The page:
Hot Rock From The Islands
With a huge fan base and a new album mastered by a guy who worked with The Beatles, rockers National Product are set to explode on the national scene
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Danny Casler belts out a tune at Long Beach,
California, in June 2005
They’ve been stripped of their surf shorts
and aloha shirts, but it’s worth taking a chance to become rock stars for Oahu boys Rob Caveney, Danny Casler and Stan Moniz - collectively known as National Product.
In 2000, the Kalaheo and Aiea High grads made the move to Southern California to further their music career and expand their already faithful fan base.
“We knew we needed to move and there was no doubt about it,” says Casler, the band’s lead singer. “We were playing in front of the same couple hundred kids, and as great as that is, whenever you’re not expanding your art and passion you’re going to feel like there’s more. So a lot of people will feel one of two things, they’ll either be really proud of you for leaving and going off to make it happen, or they’re going to feel really upset because you’re leaving Hawaii and, what, Hawaii’s not good enough? But that has nothing to do with it. The truth is that we’re so proud to be from Hawaii, and we want to tell the world that we come from this beautiful, amazing place, and it’s vibrant with amazing people and great music.
“We want to put Hawaii on the map for great rock ‘n’ roll music, because Hawaii is not known for that.”
Six months after the band made the move to California, all but Casler moved back home.
“We missed Hawaii, and that’s why we moved back,“says guitarist Moniz.
National Product: Nathan Elliot, Rob Caveney, Stan
Moniz, Dan Niles, Danny Casler and Jeff Feuerhaken
“It was tough, and such a huge struggle for us Hawaii kids. My pidgin is so thick, so when I was working people didn’t even know what I was saying. It’s a total different lifestyle. When we went back home I remember talking to Rob,and I was like Rob, I know we miss Hawaii, but we got to drop the negatives, and we decided we gotta do this. I came back to California, and then Rob and Joey (their former bandmate who recently left to play in Ashley Simpson’s band) followed.”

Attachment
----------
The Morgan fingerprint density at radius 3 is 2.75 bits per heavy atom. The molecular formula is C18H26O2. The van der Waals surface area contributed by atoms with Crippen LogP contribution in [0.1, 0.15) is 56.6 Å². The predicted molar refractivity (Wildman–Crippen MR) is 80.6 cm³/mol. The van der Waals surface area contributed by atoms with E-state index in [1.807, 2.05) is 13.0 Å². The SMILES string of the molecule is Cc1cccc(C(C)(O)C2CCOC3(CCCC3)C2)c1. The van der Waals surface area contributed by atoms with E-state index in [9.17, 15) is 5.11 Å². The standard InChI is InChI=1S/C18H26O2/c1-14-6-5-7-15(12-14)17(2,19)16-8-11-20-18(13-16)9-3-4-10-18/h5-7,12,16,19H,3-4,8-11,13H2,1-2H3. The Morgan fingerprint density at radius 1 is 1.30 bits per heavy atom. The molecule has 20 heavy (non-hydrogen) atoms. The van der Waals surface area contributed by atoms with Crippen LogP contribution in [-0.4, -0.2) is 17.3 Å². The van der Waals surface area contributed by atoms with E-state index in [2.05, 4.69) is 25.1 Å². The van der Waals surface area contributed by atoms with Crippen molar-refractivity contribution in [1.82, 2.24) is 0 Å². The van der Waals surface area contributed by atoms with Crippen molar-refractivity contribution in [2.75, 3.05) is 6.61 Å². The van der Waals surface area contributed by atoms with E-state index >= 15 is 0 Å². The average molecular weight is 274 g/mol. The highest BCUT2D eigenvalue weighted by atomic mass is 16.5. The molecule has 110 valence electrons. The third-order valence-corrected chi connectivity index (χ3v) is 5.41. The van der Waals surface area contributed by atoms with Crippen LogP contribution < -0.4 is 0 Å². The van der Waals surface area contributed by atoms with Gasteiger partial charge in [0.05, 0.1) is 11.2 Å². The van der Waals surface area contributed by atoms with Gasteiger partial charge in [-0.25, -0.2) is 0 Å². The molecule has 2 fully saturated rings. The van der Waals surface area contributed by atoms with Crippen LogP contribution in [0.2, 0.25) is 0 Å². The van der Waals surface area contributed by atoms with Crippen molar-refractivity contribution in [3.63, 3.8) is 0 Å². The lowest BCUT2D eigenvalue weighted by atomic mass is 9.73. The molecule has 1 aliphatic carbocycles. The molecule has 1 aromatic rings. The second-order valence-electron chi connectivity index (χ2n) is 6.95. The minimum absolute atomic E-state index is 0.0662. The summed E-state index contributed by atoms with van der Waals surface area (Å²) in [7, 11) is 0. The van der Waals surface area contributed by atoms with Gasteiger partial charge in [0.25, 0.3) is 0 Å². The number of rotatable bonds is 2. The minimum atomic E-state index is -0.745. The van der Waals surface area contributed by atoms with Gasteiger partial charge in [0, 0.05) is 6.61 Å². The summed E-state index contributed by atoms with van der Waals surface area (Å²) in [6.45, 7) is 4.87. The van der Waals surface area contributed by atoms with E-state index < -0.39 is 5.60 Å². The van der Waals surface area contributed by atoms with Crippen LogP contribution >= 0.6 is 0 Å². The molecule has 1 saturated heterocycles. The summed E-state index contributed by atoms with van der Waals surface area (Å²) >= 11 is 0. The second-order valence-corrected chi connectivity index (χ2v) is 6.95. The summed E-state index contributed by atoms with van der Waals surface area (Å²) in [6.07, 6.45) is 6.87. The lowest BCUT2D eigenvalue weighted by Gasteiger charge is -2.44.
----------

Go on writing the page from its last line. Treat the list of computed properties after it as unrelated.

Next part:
Casler adds,“The only reason that I didn’t go home when every other member did is because I knew if I went home I knew that this band would never be where it is right now.”
It wasn’t until about 2003 that National Product was a complete unit,and even more recent that they added their current bandmates Jeff Feuerkhaken (guitarist), Dan Niles (keyboardist) and Nathan Elliott (bass).
“Fans can expect a much more polished group,” says 32-year-old Moniz.“We’re such a unit now, and our live shows are really extreme. We are a crazy bunch of guys. It’s really fun.”
A week from now the local boys will be coming home for a CD release concert at Pipeline Cafe that will jump-start a nationwide tour for most of the year. (For more concert info, visit their website: www.myspace.com/nationalproduct ) Their CD, Luna, which releases Aug. 7, is a grand accomplishment for the guys as they gain momentum and recognition on a worldwide scale.
After years of patiently waiting for the right opportunity,National Product recorded their first album recently with their dream producer James Paul Wisner. And to master their record? They hooked up with Bob Ludwig, one of the biggest names in mastering,having done records for Nirvana, Led Zeppelin and even The Beatles.
The crowd was rocking at Kualoa Ranch in
“It’s amazing, because we have these huge people doing our record,” says 26-year-old Casler. “And it was a huge compliment, because once the recording was done, they all said to us that this was one of the best records they have ever done.”
But they didn’t need a record to solidify a huge fan base.Even before finally accepting the recent CD contract, the group was already well on its way to a hopeful future, with more than 1.7 million downloads from their myspace website.
One of their songs, Love Me, has already hit No. 1 on Star 101.9 Top 9 at 9. And their CD hasn’t even released yet.
The group has been officially in existence for about 10 years, with half of that spent in California as struggling artists working for their big break.
“When we first moved out to California we had to start from the bottom up,” says Casler.“We were working 50- to 60-hour weeks just to make ends meet. And on top of that we were rehearsing at night and performing at whatever gigs we could get.”
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